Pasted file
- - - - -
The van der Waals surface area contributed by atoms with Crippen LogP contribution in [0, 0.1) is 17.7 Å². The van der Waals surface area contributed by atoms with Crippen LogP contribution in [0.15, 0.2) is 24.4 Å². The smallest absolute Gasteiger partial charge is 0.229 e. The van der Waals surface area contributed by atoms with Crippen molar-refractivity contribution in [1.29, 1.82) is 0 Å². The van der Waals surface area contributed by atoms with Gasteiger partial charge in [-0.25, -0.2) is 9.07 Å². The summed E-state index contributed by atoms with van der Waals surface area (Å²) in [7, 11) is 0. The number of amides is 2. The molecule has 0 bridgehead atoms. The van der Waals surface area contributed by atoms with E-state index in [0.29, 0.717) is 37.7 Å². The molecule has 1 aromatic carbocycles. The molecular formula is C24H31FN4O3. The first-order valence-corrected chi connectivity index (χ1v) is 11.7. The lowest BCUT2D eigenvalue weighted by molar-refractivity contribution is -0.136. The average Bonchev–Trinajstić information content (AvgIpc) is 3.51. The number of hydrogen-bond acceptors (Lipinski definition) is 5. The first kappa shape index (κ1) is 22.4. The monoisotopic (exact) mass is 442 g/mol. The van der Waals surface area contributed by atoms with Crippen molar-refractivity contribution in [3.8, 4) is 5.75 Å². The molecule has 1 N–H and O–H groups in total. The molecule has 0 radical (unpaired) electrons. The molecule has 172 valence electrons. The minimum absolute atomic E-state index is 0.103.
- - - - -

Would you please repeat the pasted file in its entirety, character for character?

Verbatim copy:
The van der Waals surface area contributed by atoms with Crippen LogP contribution in [0, 0.1) is 17.7 Å². The van der Waals surface area contributed by atoms with Crippen LogP contribution in [0.15, 0.2) is 24.4 Å². The smallest absolute Gasteiger partial charge is 0.229 e. The van der Waals surface area contributed by atoms with Crippen molar-refractivity contribution in [1.29, 1.82) is 0 Å². The van der Waals surface area contributed by atoms with Gasteiger partial charge in [-0.25, -0.2) is 9.07 Å². The summed E-state index contributed by atoms with van der Waals surface area (Å²) in [7, 11) is 0. The number of amides is 2. The molecule has 0 bridgehead atoms. The van der Waals surface area contributed by atoms with E-state index in [0.29, 0.717) is 37.7 Å². The molecule has 1 aromatic carbocycles. The molecular formula is C24H31FN4O3. The first-order valence-corrected chi connectivity index (χ1v) is 11.7. The lowest BCUT2D eigenvalue weighted by molar-refractivity contribution is -0.136. The average Bonchev–Trinajstić information content (AvgIpc) is 3.51. The number of hydrogen-bond acceptors (Lipinski definition) is 5. The first kappa shape index (κ1) is 22.4. The monoisotopic (exact) mass is 442 g/mol. The van der Waals surface area contributed by atoms with Crippen molar-refractivity contribution in [3.8, 4) is 5.75 Å². The molecule has 1 N–H and O–H groups in total. The molecule has 0 radical (unpaired) electrons. The molecule has 172 valence electrons. The minimum absolute atomic E-state index is 0.103.